A while back I was talking to someone about the idea of libertarian culture. They were wondering what a libertarian culture would look like in a stateless society.
I didn’t have an answer right away, but later on I realized that is no such thing as a libertarian culture as properly understood.
Culture is defined as follows:
The arts and other manifestations of human intellectual achievement regarded collectively.
Hence, you have Western Culture, Eastern Culture, and the cultures that fall within them.
The problem with the term “libertarian culture” is that libertarianism itself is not a culture (nor a religion nor a political system nor a complete moral theory) but one of the things that make up and define a culture. It is a philosophy concerned with the legitimate and illegitimate use of force. You can have elements of libertarianism in a culture, or have it reflected in the art itself, but because it is a philosophy it can never be a true culture; it will always be an element, aspect or influence in a culture.
I hope this isn’t misinterpreted as me saying that there is no such thing as literature, songs, posters, and whatnot that reflect libertarian values. What we have to keep in mind is that libertarianism is a value, and art is a reflection of values, and art is what makes up culture. To say libertarianism is the culture is to say that the value is the culture and the culture reflects art.
If you’re wondering why you have revulsion so some types of art, most likely it’s because the artists is trying to do just this, convey art through values. This is called bad art.
For example, this is why there is no such thing as Christian culture because it is a religion. Depending on the region (Asia, Middle East, Central America) cultural values may vary significantly, making the concept of an all-encompassing culture impossible. What you have are religious or nonreligious impacts on a culture, i.e. Protestant or Catholic influences on how a culture views life. Or, you can have cultural influences on the religion, which is why Western Christianity is profoundly different from Eastern Orthodox Christianity.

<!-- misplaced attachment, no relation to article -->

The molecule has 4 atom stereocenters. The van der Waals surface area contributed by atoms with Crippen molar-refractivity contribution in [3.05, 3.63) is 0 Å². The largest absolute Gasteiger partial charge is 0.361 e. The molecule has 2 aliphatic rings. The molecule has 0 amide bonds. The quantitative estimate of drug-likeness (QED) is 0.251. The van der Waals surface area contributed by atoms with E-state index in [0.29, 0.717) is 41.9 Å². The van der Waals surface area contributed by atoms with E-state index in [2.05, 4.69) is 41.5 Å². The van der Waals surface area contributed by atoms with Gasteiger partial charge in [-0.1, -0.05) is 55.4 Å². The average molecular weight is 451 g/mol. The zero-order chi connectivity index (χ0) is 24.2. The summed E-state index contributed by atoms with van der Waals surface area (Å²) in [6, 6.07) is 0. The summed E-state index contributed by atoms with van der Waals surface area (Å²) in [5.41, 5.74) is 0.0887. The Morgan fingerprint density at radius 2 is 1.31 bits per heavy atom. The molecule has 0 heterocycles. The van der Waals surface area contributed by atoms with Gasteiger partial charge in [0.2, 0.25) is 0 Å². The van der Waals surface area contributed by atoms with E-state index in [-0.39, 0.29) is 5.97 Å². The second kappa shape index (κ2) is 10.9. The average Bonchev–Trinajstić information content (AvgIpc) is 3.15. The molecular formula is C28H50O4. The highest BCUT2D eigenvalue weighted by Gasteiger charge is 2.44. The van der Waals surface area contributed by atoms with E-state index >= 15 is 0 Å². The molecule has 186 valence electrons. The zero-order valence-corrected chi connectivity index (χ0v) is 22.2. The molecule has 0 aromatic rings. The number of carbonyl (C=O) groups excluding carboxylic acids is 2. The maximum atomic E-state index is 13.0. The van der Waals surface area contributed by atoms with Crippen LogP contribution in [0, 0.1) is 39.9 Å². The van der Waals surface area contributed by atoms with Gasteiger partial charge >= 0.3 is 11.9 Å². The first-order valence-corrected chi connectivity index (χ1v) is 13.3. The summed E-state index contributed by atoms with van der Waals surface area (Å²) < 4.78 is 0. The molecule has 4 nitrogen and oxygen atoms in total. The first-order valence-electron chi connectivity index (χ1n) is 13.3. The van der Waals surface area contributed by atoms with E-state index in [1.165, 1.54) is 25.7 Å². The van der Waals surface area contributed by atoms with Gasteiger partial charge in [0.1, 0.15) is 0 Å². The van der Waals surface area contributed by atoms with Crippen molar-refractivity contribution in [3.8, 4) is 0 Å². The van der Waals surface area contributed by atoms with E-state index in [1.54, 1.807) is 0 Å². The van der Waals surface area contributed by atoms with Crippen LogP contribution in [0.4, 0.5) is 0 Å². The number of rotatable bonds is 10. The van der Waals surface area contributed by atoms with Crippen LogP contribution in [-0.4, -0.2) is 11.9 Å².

But the religion can never be the culture, and vice versa.
Or, an American libertarian is not going to have the same cultural values as a German libertarian or a Japanese libertarian. Better put, they can have different culture values because their shared belief is rooted in political philosophy, not culture.
What you see in entities like the liberty movement are a collection of different cultures united by a common belief in libertarianism, but they are still separate cultures, and libertarianism does not define those cultures.
Culture matters, and I would argue culture supersedes nearly everything else in a person’s hierarchy of association when it comes to who they prefer to interact with. Expecting people of various cultures to unite behind libertarianism only works when the objective is aligned with both cultures.
While thinking about all this I applied this principle to the current schism between various libertarian factions and realized this is the true cause for it. Some might be tempted to think of the liberty movement as a subculture of sort, but really it was a political movement that quickly splintered when cultural differences became too great to maintain unity for the sake of a political goal.
It is very important to realize that given a choice between protecting their rights and preserving their culture, most people will choose the latter. The defense of rights is seen as a means to the end, which is preserving and perpetuating their culture. People will support unpleasant political ideologies and policies if they are justified as bringing about an end result that conforms to a cultural value.